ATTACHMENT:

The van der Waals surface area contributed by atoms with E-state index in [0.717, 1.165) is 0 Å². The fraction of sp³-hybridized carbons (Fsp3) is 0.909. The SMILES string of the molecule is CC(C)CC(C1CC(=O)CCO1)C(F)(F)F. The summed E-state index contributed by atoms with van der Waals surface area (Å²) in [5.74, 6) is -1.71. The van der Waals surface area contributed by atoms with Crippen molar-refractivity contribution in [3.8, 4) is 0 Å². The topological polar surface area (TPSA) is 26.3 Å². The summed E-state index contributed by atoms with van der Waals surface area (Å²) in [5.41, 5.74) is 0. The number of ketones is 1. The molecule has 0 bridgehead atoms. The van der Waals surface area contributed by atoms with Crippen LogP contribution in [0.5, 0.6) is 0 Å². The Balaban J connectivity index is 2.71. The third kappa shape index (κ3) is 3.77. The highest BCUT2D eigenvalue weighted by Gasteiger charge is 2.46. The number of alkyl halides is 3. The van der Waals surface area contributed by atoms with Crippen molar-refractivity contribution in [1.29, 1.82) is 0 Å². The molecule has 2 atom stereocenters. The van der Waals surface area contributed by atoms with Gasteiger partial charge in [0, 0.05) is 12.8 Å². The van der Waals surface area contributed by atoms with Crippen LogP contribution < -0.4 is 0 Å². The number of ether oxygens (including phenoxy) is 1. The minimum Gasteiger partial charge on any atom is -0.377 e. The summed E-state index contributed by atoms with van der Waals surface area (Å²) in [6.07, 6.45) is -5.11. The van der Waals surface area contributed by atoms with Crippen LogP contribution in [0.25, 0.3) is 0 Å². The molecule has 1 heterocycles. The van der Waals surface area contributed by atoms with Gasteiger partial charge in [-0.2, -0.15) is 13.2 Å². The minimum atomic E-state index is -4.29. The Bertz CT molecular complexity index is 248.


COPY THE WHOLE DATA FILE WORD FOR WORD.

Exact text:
The van der Waals surface area contributed by atoms with E-state index in [0.717, 1.165) is 0 Å². The fraction of sp³-hybridized carbons (Fsp3) is 0.909. The SMILES string of the molecule is CC(C)CC(C1CC(=O)CCO1)C(F)(F)F. The summed E-state index contributed by atoms with van der Waals surface area (Å²) in [5.74, 6) is -1.71. The van der Waals surface area contributed by atoms with Crippen molar-refractivity contribution in [3.8, 4) is 0 Å². The topological polar surface area (TPSA) is 26.3 Å². The summed E-state index contributed by atoms with van der Waals surface area (Å²) in [5.41, 5.74) is 0. The number of ketones is 1. The molecule has 0 bridgehead atoms. The van der Waals surface area contributed by atoms with Crippen LogP contribution in [0.5, 0.6) is 0 Å². The Balaban J connectivity index is 2.71. The third kappa shape index (κ3) is 3.77. The highest BCUT2D eigenvalue weighted by Gasteiger charge is 2.46. The number of alkyl halides is 3. The van der Waals surface area contributed by atoms with Crippen molar-refractivity contribution in [1.29, 1.82) is 0 Å². The molecule has 2 atom stereocenters. The van der Waals surface area contributed by atoms with Gasteiger partial charge in [0, 0.05) is 12.8 Å². The van der Waals surface area contributed by atoms with Crippen LogP contribution < -0.4 is 0 Å². The number of ether oxygens (including phenoxy) is 1. The minimum Gasteiger partial charge on any atom is -0.377 e. The summed E-state index contributed by atoms with van der Waals surface area (Å²) in [6.07, 6.45) is -5.11. The van der Waals surface area contributed by atoms with Crippen LogP contribution in [0.25, 0.3) is 0 Å². The molecule has 1 heterocycles. The van der Waals surface area contributed by atoms with Gasteiger partial charge in [-0.2, -0.15) is 13.2 Å². The minimum atomic E-state index is -4.29. The Bertz CT molecular complexity index is 248.